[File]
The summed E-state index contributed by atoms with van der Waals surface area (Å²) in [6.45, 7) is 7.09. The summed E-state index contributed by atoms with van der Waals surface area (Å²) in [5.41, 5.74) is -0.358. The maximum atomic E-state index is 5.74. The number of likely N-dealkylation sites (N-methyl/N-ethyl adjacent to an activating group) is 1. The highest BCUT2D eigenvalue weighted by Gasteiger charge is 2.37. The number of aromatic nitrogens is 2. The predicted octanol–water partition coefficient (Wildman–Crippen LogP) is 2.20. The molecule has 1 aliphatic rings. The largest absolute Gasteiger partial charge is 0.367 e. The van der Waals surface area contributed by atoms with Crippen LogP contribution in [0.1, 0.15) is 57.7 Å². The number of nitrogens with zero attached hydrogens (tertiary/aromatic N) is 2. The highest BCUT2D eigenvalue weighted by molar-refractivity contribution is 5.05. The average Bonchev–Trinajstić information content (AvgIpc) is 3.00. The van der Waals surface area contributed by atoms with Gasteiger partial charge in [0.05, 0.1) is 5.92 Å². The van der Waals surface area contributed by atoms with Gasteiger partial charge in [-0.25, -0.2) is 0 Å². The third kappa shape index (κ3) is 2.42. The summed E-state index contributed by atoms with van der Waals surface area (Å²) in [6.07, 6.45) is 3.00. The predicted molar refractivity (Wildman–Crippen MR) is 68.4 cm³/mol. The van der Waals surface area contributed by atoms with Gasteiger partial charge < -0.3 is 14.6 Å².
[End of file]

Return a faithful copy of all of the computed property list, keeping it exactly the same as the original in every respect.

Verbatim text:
The summed E-state index contributed by atoms with van der Waals surface area (Å²) in [6.45, 7) is 7.09. The summed E-state index contributed by atoms with van der Waals surface area (Å²) in [5.41, 5.74) is -0.358. The maximum atomic E-state index is 5.74. The number of likely N-dealkylation sites (N-methyl/N-ethyl adjacent to an activating group) is 1. The highest BCUT2D eigenvalue weighted by Gasteiger charge is 2.37. The number of aromatic nitrogens is 2. The predicted octanol–water partition coefficient (Wildman–Crippen LogP) is 2.20. The molecule has 1 aliphatic rings. The largest absolute Gasteiger partial charge is 0.367 e. The van der Waals surface area contributed by atoms with Crippen LogP contribution in [0.1, 0.15) is 57.7 Å². The number of nitrogens with zero attached hydrogens (tertiary/aromatic N) is 2. The highest BCUT2D eigenvalue weighted by molar-refractivity contribution is 5.05. The average Bonchev–Trinajstić information content (AvgIpc) is 3.00. The van der Waals surface area contributed by atoms with Gasteiger partial charge in [0.05, 0.1) is 5.92 Å². The van der Waals surface area contributed by atoms with Gasteiger partial charge in [-0.25, -0.2) is 0 Å². The third kappa shape index (κ3) is 2.42. The summed E-state index contributed by atoms with van der Waals surface area (Å²) in [6.07, 6.45) is 3.00. The predicted molar refractivity (Wildman–Crippen MR) is 68.4 cm³/mol. The van der Waals surface area contributed by atoms with Gasteiger partial charge < -0.3 is 14.6 Å².